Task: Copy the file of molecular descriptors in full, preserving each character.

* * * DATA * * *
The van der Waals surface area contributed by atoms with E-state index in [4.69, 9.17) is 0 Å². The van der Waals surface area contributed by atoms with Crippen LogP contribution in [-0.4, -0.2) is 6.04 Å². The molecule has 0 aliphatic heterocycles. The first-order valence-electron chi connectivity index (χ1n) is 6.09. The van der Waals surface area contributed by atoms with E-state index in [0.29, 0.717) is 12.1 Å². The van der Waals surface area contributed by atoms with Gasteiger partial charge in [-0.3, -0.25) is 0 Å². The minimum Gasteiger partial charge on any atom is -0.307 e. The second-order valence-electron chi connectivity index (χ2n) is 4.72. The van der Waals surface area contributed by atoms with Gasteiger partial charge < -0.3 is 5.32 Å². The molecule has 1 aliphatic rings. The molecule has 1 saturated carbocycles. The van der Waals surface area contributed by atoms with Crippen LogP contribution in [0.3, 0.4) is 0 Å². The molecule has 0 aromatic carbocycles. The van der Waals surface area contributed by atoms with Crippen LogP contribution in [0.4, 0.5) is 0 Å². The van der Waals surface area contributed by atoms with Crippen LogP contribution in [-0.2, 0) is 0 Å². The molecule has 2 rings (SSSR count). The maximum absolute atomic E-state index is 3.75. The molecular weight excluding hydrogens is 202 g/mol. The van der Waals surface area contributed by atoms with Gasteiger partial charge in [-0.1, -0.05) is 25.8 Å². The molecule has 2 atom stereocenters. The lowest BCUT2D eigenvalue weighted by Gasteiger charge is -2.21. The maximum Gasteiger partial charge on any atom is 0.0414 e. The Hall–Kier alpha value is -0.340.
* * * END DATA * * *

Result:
The van der Waals surface area contributed by atoms with E-state index in [4.69, 9.17) is 0 Å². The van der Waals surface area contributed by atoms with Crippen LogP contribution in [-0.4, -0.2) is 6.04 Å². The molecule has 0 aliphatic heterocycles. The first-order valence-electron chi connectivity index (χ1n) is 6.09. The van der Waals surface area contributed by atoms with E-state index in [0.29, 0.717) is 12.1 Å². The van der Waals surface area contributed by atoms with Gasteiger partial charge in [-0.3, -0.25) is 0 Å². The minimum Gasteiger partial charge on any atom is -0.307 e. The second-order valence-electron chi connectivity index (χ2n) is 4.72. The van der Waals surface area contributed by atoms with Gasteiger partial charge < -0.3 is 5.32 Å². The molecule has 1 aliphatic rings. The molecule has 1 saturated carbocycles. The van der Waals surface area contributed by atoms with Crippen LogP contribution in [0.3, 0.4) is 0 Å². The molecule has 0 aromatic carbocycles. The van der Waals surface area contributed by atoms with Crippen LogP contribution in [0.4, 0.5) is 0 Å². The van der Waals surface area contributed by atoms with Crippen LogP contribution in [-0.2, 0) is 0 Å². The molecule has 2 rings (SSSR count). The maximum absolute atomic E-state index is 3.75. The molecular weight excluding hydrogens is 202 g/mol. The van der Waals surface area contributed by atoms with Gasteiger partial charge in [-0.1, -0.05) is 25.8 Å². The molecule has 2 atom stereocenters. The lowest BCUT2D eigenvalue weighted by Gasteiger charge is -2.21. The maximum Gasteiger partial charge on any atom is 0.0414 e. The Hall–Kier alpha value is -0.340.